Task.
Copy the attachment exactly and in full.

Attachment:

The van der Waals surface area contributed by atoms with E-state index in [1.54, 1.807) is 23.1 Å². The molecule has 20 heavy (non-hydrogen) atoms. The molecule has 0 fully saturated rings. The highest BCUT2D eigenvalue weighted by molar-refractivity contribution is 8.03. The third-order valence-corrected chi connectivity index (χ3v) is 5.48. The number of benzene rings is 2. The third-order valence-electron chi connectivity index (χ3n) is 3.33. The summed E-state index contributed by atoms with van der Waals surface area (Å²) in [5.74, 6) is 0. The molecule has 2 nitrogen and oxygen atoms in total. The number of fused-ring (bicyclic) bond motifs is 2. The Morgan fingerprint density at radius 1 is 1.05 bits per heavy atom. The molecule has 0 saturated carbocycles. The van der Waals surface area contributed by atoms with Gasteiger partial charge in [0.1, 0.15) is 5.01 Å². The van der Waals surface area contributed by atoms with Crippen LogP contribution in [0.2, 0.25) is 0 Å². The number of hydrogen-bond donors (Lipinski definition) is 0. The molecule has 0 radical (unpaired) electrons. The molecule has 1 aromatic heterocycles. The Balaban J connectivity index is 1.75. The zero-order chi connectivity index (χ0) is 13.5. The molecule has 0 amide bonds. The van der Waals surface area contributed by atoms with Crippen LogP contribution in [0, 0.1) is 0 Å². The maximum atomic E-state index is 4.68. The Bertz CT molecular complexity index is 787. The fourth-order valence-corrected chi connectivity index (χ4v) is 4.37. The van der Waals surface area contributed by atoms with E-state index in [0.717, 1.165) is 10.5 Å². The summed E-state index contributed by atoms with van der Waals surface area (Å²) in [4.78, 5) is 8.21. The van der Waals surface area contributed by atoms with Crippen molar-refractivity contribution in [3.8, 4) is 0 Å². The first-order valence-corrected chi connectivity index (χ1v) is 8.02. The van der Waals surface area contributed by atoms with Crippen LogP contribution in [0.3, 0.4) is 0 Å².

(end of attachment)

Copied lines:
The van der Waals surface area contributed by atoms with E-state index in [1.54, 1.807) is 23.1 Å². The molecule has 20 heavy (non-hydrogen) atoms. The molecule has 0 fully saturated rings. The highest BCUT2D eigenvalue weighted by molar-refractivity contribution is 8.03. The third-order valence-corrected chi connectivity index (χ3v) is 5.48. The number of benzene rings is 2. The third-order valence-electron chi connectivity index (χ3n) is 3.33. The summed E-state index contributed by atoms with van der Waals surface area (Å²) in [5.74, 6) is 0. The molecule has 2 nitrogen and oxygen atoms in total. The number of fused-ring (bicyclic) bond motifs is 2. The Morgan fingerprint density at radius 1 is 1.05 bits per heavy atom. The molecule has 0 saturated carbocycles. The van der Waals surface area contributed by atoms with Gasteiger partial charge in [0.1, 0.15) is 5.01 Å². The van der Waals surface area contributed by atoms with Crippen LogP contribution in [0.2, 0.25) is 0 Å². The number of hydrogen-bond donors (Lipinski definition) is 0. The molecule has 0 radical (unpaired) electrons. The molecule has 1 aromatic heterocycles. The Balaban J connectivity index is 1.75. The zero-order chi connectivity index (χ0) is 13.5. The molecule has 0 amide bonds. The van der Waals surface area contributed by atoms with Crippen LogP contribution in [0, 0.1) is 0 Å². The maximum atomic E-state index is 4.68. The Bertz CT molecular complexity index is 787. The fourth-order valence-corrected chi connectivity index (χ4v) is 4.37. The van der Waals surface area contributed by atoms with E-state index in [0.717, 1.165) is 10.5 Å². The summed E-state index contributed by atoms with van der Waals surface area (Å²) in [4.78, 5) is 8.21. The van der Waals surface area contributed by atoms with Crippen molar-refractivity contribution in [3.8, 4) is 0 Å². The first-order valence-corrected chi connectivity index (χ1v) is 8.02. The van der Waals surface area contributed by atoms with Crippen LogP contribution in [0.3, 0.4) is 0 Å².